When Pope Francis visited America in 2015, one topic that seemed mandatory to address was the old scandal over priests found guilty of the sexual abuse of children. Despite more than a decade of reforms and a more liberal-pleasing pontiff, some activists never stopped bashing the Catholic hierarchy.
The group called SNAP – the Survivors Network of Those Abused by Priests – disparaged Francis meeting with victims as an empty public-relations gesture, a dodge. On CNN, SNAP spokesman Manny Vega demanded that if the pope “wants to put an end to this, he has to be completely transparent, allow the names to go unredacted, allow the files -- allow researchers to get into the Vatican files and take a look at everything that's happened. There has to be complete disclosure. That hasn't happened yet.”
But CNN and the other television networks haven’t touched the amazing story of the shoe going on the other foot in the last few weeks. Suddenly, SNAP is falling apart after a lawsuit alleging they were funded largely by kickbacks for contingency-fee attorneys extracting billions of dollars in settlements.
On January 17, former SNAP development director Gretchen Rachel Hammond filed a lawsuit claiming to have been fired after discovering “SNAP does not focus on protecting or helping survivors – it exploits them....Attorneys and SNAP base their strategy not on the best interests of the survivor, but on what will generate the most publicity and fundraising opportunities for SNAP."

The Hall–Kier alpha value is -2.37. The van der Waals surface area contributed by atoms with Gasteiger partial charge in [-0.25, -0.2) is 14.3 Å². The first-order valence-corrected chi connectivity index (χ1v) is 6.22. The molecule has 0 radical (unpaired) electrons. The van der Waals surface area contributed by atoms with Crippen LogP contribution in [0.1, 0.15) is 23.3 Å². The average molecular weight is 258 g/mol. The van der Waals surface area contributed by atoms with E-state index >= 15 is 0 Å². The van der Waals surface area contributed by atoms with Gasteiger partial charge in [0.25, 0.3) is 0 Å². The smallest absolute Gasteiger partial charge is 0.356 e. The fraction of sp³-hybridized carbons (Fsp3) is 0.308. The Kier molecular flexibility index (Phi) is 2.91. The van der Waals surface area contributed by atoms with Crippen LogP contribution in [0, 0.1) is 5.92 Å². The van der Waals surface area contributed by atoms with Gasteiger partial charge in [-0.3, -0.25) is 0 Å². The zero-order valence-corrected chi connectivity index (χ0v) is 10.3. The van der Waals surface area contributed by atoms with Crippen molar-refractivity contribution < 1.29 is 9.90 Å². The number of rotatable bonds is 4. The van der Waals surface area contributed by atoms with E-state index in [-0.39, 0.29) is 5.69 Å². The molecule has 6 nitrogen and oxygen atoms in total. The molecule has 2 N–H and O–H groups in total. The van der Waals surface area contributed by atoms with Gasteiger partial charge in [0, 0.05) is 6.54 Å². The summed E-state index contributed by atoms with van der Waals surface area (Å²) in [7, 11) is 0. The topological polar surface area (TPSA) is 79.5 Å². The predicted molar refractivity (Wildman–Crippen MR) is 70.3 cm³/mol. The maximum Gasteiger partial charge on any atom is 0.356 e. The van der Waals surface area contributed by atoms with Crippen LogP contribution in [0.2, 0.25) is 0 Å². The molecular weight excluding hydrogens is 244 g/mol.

The lawsuit claimed the group receives “substantial contributions” from attorneys sometimes totaling more than 40 or 50 percent of its annual income. An unnamed Minnesota attorney who represents clergy abuse survivors (local news reports suggested Jeff Anderson) reportedly donated several six-figure annual sums, including over $415,000 in 2008. Anderson admitted he gave to SNAP, but denied it was a quid pro quo arrangement.
Hammond brought some eye-opening transparency. Catholic News Agency reported on an April 26, 2011 email from executive director David Clohessy recommending an abuse victim pursue a claim against the Archdiocese of Milwaukee. See the ideology peeking through: “every nickle [sic] they don't have is a nickle [sic] that they can't spend on defense lawyers, PR staff, gay-bashing, women-hating, contraceptive-battling, etc.”
For years, the national media have routinely and reflexively sided with lawyers and alleged victims claiming abuse – and rarely noticed when SNAP failed the transparency test. Last August, a federal judge sanctioned the group for blocking discovery in a lawsuit by St. Louis priest Xiu Hui “Joseph” Jiang. Local prosecutors dropped any abuse charges against Jiang. Carol Jackson declared SNAP’s public statements were made “negligently and with reckless disregard for the truth.”
Transparency for SNAP has arrived, and the networks are bored to death. The anti-religious Left are never hypocrites, apparently, only the religious Right. The Associated Press offered a report under the nebulous headline “Watchdog group that fought Catholic Church faces upheaval.” The Boston Globe – which propelled SNAP to fame in 2002 over the horrible Boston sex-abuse revelations -- offered a single sad story.
This court case could signal the end of SNAP. David Clohessy resigned, and claimed it had nothing to do with the lawsuit. A few days later, founder and president Barbara Blaine also resigned, and claimed it had nothing to do with the lawsuit. These developments should spark a lot of media curiosity. But that’s only if the media were truly fair and balanced, and if they acted on that ineffectual old defense that “we’re only biased in favor of a great story.”